clock menu more-arrow no yes mobile

Filed under:

Football Outsiders Q&A: ‘Jahri Evans could actually be an upgrade’ over T.J. Lang

By one measure, Evans was much better than Lang last year, a sign that the Packers’ line might not see a dropoff.

NFL: Green Bay Packers-OTA Mark Hoffman-USA TODAY Sports

Recently, as part of an annual tradition between SB Nation team blogs and Football Outsiders, we at Acme Packing Company had the opportunity to ask the folks at FO a few questions about the Green Bay Packers and their outlook for the 2017 season. We were lucky enough to have FO Assistant Editor Vincent Verhei answer our questions, and he provided an interesting look at a few of the Packers’ free agent acquisitions as well as several other questions that were on our minds.

Today, we address the first of those questions, which focuses on the changes on the Packers’ offensive line. The response was...surprising, to say the least.

APC: What kind of downgrade can the Packers expect along the offensive line with Jahri Evans likely sliding into right guard for T.J. Lang and JC Tretter no longer available as a multi-position backup?

According to Sports Info Solutions charting, Lang ranked 17th out of 35 right guards in rate of snaps per blown block, and 60th out of 108 offensive linemen. So, right in the middle of the pack. Evans ranked third and 10th in the same categories. And New Orleans' run blocking numbers were much better than Green Bay's. So Evans could actually be an upgrade, if he can play as well at age 34 as he has throughout his career. But that's the biggest issue -- players that age tend to decline rapidly. Let's also remember that last year, Evans was cut by the Saints, and then cut by the Seahawks, before re-signing in New Orleans just before the season started. In hindsight, both teams made mistakes, especially Seattle. But it shows you that both teams at least suspected that Evans' tank might be empty.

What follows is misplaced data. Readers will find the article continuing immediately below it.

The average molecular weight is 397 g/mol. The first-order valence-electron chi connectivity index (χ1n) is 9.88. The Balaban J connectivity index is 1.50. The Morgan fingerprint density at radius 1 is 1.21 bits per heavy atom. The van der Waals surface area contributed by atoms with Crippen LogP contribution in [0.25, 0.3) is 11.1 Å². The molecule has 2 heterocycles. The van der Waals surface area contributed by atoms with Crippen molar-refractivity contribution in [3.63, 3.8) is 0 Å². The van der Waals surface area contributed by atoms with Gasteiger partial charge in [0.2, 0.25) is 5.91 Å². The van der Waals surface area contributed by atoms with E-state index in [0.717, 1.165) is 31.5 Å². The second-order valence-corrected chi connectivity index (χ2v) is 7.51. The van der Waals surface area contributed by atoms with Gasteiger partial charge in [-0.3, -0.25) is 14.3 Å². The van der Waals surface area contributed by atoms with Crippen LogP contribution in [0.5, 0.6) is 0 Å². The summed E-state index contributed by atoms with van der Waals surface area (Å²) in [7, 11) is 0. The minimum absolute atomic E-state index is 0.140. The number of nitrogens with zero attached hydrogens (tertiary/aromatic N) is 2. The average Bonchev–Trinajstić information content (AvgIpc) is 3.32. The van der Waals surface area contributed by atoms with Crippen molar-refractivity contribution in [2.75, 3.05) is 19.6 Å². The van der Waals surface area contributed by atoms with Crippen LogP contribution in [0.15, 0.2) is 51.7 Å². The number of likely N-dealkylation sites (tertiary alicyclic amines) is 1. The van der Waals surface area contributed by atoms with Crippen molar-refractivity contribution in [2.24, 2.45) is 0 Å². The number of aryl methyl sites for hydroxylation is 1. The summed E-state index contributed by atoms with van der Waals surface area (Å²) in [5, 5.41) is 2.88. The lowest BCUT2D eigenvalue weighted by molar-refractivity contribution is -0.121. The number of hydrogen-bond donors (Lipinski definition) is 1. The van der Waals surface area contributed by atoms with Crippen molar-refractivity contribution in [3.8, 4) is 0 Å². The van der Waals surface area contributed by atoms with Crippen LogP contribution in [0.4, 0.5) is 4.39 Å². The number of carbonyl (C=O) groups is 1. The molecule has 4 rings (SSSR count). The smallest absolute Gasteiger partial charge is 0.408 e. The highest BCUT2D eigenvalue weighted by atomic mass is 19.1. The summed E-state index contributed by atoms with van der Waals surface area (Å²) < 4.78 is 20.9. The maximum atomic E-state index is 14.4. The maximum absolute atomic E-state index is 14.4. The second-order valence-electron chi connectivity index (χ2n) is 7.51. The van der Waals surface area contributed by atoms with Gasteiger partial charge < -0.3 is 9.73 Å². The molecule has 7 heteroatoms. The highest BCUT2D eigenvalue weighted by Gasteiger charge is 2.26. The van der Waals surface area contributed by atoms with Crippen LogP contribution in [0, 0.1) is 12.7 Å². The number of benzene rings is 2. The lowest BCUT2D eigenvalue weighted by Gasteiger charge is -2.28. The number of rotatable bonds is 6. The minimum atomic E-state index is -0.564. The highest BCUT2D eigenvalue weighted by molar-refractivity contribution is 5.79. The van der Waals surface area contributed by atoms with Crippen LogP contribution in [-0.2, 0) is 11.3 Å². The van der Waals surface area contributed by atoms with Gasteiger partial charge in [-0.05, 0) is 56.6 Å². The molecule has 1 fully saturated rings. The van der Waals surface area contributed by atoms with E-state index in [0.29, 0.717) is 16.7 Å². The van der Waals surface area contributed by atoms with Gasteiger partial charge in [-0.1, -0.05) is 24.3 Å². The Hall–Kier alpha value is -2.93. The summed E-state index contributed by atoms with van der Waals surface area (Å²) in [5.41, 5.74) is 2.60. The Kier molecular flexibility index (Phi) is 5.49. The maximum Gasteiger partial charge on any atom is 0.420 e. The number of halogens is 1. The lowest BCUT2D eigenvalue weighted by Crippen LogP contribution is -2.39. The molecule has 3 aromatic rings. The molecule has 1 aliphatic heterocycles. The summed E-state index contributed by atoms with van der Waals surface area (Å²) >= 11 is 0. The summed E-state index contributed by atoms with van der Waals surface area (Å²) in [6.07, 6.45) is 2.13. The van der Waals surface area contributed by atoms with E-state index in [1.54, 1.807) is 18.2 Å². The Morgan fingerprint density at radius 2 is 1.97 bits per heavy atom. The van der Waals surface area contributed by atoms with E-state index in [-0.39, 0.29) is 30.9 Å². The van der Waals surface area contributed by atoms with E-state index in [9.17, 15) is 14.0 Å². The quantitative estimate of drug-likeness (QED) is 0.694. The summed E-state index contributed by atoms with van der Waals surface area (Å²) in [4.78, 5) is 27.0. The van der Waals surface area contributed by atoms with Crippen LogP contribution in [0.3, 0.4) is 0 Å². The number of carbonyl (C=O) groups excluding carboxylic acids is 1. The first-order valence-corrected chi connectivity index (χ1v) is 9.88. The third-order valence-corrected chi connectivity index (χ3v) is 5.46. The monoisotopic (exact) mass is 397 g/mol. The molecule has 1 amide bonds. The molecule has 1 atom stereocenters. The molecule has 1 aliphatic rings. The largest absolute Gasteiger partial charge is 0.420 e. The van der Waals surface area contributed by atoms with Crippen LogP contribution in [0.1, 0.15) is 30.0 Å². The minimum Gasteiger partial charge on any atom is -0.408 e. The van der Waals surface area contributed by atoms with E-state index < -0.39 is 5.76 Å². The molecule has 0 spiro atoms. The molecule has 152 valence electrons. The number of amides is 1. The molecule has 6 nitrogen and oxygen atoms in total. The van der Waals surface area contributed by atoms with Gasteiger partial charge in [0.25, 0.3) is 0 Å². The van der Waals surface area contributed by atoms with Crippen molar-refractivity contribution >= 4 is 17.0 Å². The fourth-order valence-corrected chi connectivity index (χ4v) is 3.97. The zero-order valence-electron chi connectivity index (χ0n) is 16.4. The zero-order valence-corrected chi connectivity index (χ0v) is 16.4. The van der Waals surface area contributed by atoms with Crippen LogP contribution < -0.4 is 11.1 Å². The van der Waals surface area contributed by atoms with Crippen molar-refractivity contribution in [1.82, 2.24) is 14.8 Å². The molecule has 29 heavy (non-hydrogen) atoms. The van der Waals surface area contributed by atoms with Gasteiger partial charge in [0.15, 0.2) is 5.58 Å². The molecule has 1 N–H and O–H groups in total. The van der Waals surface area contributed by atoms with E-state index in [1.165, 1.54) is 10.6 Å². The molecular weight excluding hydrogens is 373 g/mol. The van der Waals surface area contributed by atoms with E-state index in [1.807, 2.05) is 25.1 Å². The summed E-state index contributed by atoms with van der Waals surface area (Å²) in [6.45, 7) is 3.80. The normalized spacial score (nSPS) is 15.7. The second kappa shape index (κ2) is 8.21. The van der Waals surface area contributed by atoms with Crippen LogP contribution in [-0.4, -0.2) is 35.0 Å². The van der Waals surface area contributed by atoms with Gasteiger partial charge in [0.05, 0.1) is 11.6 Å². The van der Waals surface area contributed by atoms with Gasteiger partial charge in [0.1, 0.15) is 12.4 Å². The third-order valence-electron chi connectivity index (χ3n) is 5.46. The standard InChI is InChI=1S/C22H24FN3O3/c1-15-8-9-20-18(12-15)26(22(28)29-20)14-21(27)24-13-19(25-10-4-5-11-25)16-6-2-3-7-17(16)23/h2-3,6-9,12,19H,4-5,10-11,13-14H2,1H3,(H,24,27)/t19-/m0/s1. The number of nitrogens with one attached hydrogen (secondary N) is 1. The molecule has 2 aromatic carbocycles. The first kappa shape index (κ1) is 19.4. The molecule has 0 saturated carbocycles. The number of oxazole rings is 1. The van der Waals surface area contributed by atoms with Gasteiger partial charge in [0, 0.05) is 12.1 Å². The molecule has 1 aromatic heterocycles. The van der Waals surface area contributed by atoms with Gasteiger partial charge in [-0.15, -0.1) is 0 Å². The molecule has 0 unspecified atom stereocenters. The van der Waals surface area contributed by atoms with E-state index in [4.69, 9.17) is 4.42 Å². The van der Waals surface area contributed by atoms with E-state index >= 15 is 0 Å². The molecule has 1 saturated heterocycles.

This response is a bit stunning on its face — Lang made his first Pro Bowl last year and was generally regarded as one of the top guards in the NFL. However, based on these numbers, he actually was middle-of-the-pack in terms of the frequency with which he missed blocks, compared to Evans who was actually in elite territory.

An important distinction, however, is that Lang was put almost exclusively in one-on-one blocking situations last season, whereas Evans was given help regularly. That difference is not represented in the stats, accounting for at least part of the disparity between Lang and Evans. That may need to be the case this season as well, and would be a critical point of context for the difference there.

To be sure, Lang was still regarded as having pass blocking skills that were far superior to his run-blocking, so Evans’ arrival may indeed be a boost for the Packers’ interior running game. Whether he can maintain his high level of play and how much help he needs will be the big questions, but there is reason to hope that the Packers will see minimal dropoff from Lang, and a glimmer of hope that the team could actually see improvement from the line play.

Another notable item here is that the stat Verhei mentions could be a reason the Packers were willing to let Lang walk instead of match the massive contract he received from the Lions. If Ted Thompson saw these average numbers as a sign of decline from Lang, it is much easier to justify not paying him elite money.

Stay tuned for more from our Q&A throughout the week, and be sure to check out the 2017 Football Outsiders Almanac, available here.